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It was the election of Abraham Lincoln as president which caused the Southern states to secede. Lincoln was elected president on November on November 6, 1860, and secession began just a few weeks later: South Carolina went first, on December 20, followed by Mississippi on January 9, 1861, and then by Florida on the next day.

For the Southern states, secession from the Union was about saving slavery. They felt that Lincoln wanted to bring this practice to an end and they were prepared to take extreme action to prevent this from happening. By the time of Lincoln's inauguration, for instance, seven of the Southern states had already seceded from the Union and war was just one month away.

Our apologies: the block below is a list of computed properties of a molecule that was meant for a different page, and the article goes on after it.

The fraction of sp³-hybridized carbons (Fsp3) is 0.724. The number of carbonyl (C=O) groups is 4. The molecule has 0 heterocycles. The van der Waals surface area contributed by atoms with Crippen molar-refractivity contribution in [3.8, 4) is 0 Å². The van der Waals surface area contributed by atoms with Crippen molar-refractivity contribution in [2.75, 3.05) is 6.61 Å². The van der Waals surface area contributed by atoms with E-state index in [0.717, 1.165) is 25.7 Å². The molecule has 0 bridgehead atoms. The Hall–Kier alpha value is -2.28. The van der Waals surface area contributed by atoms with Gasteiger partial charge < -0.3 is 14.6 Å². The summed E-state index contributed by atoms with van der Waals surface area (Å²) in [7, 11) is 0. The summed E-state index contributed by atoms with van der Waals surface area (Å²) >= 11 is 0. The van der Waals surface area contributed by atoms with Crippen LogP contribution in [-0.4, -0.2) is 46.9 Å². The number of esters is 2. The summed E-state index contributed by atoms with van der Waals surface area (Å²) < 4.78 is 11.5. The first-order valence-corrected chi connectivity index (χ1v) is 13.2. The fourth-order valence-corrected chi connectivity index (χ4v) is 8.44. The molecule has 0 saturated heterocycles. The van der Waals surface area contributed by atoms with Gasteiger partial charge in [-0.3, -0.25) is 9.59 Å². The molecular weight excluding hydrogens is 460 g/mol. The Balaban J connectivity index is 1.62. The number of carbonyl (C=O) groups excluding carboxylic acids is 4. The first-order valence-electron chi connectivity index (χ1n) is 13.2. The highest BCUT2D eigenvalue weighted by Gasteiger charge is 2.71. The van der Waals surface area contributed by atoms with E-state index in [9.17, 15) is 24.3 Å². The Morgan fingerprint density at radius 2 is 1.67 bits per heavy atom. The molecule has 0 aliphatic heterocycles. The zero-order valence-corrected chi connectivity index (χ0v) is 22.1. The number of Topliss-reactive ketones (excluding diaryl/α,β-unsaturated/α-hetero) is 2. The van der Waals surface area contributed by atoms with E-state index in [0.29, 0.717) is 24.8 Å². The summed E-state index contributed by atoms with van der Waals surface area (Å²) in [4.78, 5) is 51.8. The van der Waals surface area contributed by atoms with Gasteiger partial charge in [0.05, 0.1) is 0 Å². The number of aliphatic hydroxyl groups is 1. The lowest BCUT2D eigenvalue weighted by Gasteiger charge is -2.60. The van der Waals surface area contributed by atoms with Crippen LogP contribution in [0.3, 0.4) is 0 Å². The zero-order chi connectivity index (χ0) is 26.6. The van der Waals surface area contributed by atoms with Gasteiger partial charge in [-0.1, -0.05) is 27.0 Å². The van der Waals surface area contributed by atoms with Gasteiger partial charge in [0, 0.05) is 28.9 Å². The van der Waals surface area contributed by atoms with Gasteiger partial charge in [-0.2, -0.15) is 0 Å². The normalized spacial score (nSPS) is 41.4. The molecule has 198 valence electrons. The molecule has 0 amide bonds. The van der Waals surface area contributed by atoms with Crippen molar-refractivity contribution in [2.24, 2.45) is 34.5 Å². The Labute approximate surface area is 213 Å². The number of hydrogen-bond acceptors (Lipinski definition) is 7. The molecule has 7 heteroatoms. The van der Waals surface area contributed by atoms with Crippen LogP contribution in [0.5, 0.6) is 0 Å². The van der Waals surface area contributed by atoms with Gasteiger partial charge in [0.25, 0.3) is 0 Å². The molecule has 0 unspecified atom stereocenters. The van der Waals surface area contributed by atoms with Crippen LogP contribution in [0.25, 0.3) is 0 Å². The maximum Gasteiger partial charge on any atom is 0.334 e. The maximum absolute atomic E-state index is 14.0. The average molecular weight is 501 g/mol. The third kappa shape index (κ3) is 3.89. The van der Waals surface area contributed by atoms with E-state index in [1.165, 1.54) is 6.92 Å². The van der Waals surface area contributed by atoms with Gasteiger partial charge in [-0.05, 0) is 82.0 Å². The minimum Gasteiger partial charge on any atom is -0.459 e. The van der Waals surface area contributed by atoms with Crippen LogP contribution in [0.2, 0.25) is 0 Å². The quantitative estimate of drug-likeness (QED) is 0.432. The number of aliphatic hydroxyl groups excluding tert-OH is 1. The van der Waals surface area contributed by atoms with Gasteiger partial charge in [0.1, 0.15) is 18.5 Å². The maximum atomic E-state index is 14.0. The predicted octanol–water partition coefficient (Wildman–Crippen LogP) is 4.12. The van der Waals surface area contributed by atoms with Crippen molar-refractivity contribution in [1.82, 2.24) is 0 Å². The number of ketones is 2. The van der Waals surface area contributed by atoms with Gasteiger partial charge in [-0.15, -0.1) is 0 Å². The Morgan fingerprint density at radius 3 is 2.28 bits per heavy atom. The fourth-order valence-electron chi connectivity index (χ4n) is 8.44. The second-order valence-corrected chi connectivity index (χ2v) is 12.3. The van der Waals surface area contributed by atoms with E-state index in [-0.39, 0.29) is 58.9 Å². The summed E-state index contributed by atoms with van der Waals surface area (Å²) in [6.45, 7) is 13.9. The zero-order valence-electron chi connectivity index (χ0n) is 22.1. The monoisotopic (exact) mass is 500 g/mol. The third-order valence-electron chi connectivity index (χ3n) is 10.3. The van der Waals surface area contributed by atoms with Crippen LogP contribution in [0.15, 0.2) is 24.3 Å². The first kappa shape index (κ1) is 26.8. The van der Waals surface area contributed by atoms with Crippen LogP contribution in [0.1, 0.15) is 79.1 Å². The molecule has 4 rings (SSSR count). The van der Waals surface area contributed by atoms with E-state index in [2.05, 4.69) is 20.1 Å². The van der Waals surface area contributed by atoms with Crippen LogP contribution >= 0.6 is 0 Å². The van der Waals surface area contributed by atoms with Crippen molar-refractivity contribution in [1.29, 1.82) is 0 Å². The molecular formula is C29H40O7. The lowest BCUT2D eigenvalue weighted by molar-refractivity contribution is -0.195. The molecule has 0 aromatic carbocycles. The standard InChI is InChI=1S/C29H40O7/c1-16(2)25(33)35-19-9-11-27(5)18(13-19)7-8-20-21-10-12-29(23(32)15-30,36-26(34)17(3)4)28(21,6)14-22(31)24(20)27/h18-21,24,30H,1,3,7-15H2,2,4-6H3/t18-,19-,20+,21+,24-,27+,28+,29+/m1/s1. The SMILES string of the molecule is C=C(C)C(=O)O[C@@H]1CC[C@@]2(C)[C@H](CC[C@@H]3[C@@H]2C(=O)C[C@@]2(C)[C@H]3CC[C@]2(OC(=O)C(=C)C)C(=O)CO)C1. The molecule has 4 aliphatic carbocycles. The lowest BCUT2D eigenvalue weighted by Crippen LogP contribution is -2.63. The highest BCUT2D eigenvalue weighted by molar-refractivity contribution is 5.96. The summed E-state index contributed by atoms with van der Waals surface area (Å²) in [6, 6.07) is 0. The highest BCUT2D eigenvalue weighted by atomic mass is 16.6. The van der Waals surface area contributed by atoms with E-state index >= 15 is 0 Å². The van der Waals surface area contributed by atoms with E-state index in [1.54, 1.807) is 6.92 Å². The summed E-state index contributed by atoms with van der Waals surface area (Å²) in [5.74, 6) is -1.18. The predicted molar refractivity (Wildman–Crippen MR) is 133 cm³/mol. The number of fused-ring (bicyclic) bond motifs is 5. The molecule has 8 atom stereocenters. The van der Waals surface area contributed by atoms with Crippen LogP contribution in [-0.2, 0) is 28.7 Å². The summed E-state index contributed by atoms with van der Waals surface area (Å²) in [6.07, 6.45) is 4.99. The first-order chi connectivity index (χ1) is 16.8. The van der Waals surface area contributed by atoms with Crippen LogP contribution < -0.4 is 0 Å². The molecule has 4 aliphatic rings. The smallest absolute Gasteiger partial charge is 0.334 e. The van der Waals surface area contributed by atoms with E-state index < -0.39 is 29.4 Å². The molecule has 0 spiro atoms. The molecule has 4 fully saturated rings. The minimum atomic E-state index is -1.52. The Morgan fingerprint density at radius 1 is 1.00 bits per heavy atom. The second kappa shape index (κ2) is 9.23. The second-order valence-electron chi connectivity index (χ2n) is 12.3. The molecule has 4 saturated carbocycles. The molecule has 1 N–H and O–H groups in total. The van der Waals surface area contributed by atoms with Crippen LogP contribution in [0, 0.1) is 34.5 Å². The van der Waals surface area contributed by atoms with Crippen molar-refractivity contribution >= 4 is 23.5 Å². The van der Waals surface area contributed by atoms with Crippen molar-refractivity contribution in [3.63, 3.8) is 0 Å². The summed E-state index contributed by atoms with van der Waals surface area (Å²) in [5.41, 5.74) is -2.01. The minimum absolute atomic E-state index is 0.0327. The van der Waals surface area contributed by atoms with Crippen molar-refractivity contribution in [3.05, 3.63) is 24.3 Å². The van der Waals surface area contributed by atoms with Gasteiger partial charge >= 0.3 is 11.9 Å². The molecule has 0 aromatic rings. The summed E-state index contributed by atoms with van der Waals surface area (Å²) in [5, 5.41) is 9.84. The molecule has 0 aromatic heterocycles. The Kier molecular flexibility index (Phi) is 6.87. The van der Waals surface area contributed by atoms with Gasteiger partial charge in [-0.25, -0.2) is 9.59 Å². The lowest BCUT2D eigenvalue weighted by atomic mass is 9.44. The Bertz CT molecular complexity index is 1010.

Lincoln's personal views on slavery were, therefore, one of the most important causes of the Civil War. 

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The event that caused the Southern states to secede was the election of Abraham Lincoln as the President of the United States. 

The presidential election of 1860 was held on November 6th.  By December 20th, South Carolina became the first state to secede.  Many others followed in January.  The reason for this was that the South felt that Lincoln’s election meant the end of slavery.  While Lincoln was personally opposed to slavery, he felt that the US government did not have the right to ban it.  However, Southerners were certain that he would move to end slavery.  They were also unhappy about the fact that Lincoln was elected even though he did not get any votes in the South.  They felt that this showed that they had lost all power in the country and that the North would eventually ban slavery.  Because they felt that they had lost power and would have abolition imposed upon them, the seceded.  The event that was the immediate cause of this was the election of Abraham Lincoln.